Sunday, August 3, 2008

The Death of Doha

The question is, where do we go from here?

Some have suggested that the obvious alternative is bilateral free trade agreements with more nations (even though Congress seems to be putting up stiff resistance to any new deals).

The problem is that this is a bad solution to the problem of global trade reform AND globalization in general.

First, global trade reform. The idea that bilateral trade agreements by the United States are a prescription for global growth problems is a flawed one, because it ignores a lot of the actual and potential trade that plays a big factor in making us all wealthier. The presence of trade barriers between nations in the Third World means that those nations aren't going to be able to realize their full growth potential. The same problem will exist as long as trade barriers exist between Europe and Africa, Russia and China, or any other two individual nations in the world. Eventually, this negative wealth effect acts on us in a perverse trickle down mechanism, sapping our economic potential as well.

Worldwide agreements and organizations like the WTO lower trade barriers globally: it's why the trade talks are so important.

Another important factor: globalized trade talks allows smaller nations to pool their collective demands, much in the same way that unions allow workers to pool their bargaining power. Bilateral agreements allow larger nations to exploit their advantages over poorer nations: it's not surprise, then, that poorer nations aren't so happy about the Doha Round failing.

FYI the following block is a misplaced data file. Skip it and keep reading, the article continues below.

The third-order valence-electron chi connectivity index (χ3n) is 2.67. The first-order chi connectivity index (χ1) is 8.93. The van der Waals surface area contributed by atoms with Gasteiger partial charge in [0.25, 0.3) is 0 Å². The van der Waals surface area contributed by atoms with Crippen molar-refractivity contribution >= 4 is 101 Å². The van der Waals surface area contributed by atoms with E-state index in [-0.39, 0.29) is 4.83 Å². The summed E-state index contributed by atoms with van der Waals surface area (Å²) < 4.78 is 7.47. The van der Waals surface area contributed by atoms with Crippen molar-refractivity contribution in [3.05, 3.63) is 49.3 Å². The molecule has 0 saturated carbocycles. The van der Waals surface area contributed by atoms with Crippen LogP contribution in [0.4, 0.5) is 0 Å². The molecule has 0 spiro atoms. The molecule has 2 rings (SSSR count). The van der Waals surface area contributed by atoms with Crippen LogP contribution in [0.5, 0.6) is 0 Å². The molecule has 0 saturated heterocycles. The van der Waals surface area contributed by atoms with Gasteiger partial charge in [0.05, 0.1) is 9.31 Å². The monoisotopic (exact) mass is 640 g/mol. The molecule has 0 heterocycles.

The effects of trade barriers between other nations and the exploitation of superior bargaining power becomes a LOT more important when you consider the fact that the fastest growing economies are developing ones, and not developed ones.

Holding down the growth of the developing world matters. A lot.

Second, globalization encompasses more issues than simple trade. Also included are questions regarding technological implantation, like what standards we should use on the Internet and how to apply child pornography laws. It includes pollution, global financing laws, and weaponization of space as well. Another overlooked issue of globalization? Flows of labor, which presently don't have much of any global regulation whatsoever.

Doha, of course, didn't really address any of these issues. However, what Doha represents is a failure of nations to work together, even when their interests should be, theoretically, mostly aligned (everyone gains from free trade). Such hard-headedness signals bad times for the coming century on the many issues that affect everyone on this planet.

No comments: